Day Trips

Sleep and shop 19th-century style at the Comfort Common Bed and Breakfast in Comfort, TX.

Uncommon comfort
Uncommon comfort (Photo By Gerald E. McLeod)

The Comfort Common Bed & Breakfast is anything but plain or ordinary. The fanciest hotel in Comfort when it opened in 1880, the two-story limestone and wood building still holds center court in the best-preserved 19th-century business district in the entire state, according to the Texas Historical Association.

Owners Jim Lord and Bobby Dent have carefully modernized the five rooms, two suites, and two cottages while taking care to pay particular attention to preservation and conservation of the unique historical heritage. The first floor of the hotel and outbuildings are filled with antiques and unique gift shops that are a treasure hunter's delight.

"The building has really stood the test of time well," says Lord. He likes to point out subtle little flourishes in the limestone, like a cross cut into it. Originally called the Ingenhuett-Faust Hotel, named for the first two owners, it was built by famed frontier architect Alfred Giles. Lord calls the style "Victorian Country." The second two-story wing was added in 1894.

The building's design might be kind of plain, but is very functional with wide porches upstairs and down and lots of windows to catch the Hill Country breeze. The Comfort Common is one of the seven buildings in Comfort built by Giles and all of them are still in use.

When Lord and his partner discovered the 110-year-old hotel in 1990, it was being remodeled by a Boerne orthodontist and his wife. Although they had saved the hotel from ruin after years of hard work, they had only completed two guest rooms.

"It was at a time when I was thinking what my life was about," Lord says, "Some people have a midlife crisis early. I had just turned 30 when I had mine." The pair pulled up roots from Atlanta, Georgia, and found a new home in the hills west of San Antonio.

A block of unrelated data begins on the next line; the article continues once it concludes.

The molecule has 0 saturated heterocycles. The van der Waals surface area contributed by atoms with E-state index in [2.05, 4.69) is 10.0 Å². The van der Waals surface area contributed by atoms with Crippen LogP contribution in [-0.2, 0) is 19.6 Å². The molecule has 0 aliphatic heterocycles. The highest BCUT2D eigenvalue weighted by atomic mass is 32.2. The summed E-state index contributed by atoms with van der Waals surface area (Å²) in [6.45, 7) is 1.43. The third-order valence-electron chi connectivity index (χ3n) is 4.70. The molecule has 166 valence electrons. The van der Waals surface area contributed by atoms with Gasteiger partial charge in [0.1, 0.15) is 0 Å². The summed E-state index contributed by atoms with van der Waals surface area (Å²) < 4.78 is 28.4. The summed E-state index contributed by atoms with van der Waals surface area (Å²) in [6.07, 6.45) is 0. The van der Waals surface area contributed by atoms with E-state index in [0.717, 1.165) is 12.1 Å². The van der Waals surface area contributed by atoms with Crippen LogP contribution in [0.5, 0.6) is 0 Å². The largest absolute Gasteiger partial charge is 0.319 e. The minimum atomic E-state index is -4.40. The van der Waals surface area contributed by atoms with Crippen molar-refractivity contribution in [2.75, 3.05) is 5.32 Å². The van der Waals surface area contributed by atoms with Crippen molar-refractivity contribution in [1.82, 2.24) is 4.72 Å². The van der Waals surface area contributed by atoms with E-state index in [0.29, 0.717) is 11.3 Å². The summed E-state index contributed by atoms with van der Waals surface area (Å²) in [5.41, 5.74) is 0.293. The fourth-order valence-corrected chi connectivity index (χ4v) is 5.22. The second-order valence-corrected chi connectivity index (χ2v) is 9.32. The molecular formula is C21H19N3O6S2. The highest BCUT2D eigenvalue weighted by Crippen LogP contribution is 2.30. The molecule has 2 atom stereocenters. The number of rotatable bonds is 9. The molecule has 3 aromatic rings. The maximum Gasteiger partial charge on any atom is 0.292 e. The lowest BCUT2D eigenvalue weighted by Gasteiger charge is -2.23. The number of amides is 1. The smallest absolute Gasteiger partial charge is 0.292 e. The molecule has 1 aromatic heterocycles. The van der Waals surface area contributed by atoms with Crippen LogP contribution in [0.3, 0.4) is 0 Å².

"It's an ongoing project," Lord says. Guests would never notice any unfinished quality to their stay. Each room is tastefully appointed with a theme décor. The upstairs rooms offer sitting porches overlooking the downtown area or the backyard garden.

Favorites among visitors are the Gorman Cottage and the Gladys Krauter Log Cabin. The cottage is equipped with a fireplace, kitchen, and sitting room. The two-story log cabin was moved from Kentucky and has a fireplace as well as a kitchen and separate living area.

The backyard paradise, filled with fragrant herbs and colorful flowers, is wonderfully landscaped for enjoying the cool evenings or the full breakfast that is served from the 1894 kitchen building. In the center of the courtyard is a gazebo to lend an air of English country charm.

A winding path behind the hotel leads to a cluster of antique and gift shops with their own specialties from gardening implements to nick-knacks and toys. In a pen out back are the two resident celebrities, Alfred and Matilda, a pair of miniature burros who entertain guests and visitors. Inside the main building the hotel sells a line of bath and body lotions and soaps as well as pajamas. "It just seemed like a natural extension of the hotel," Lord says.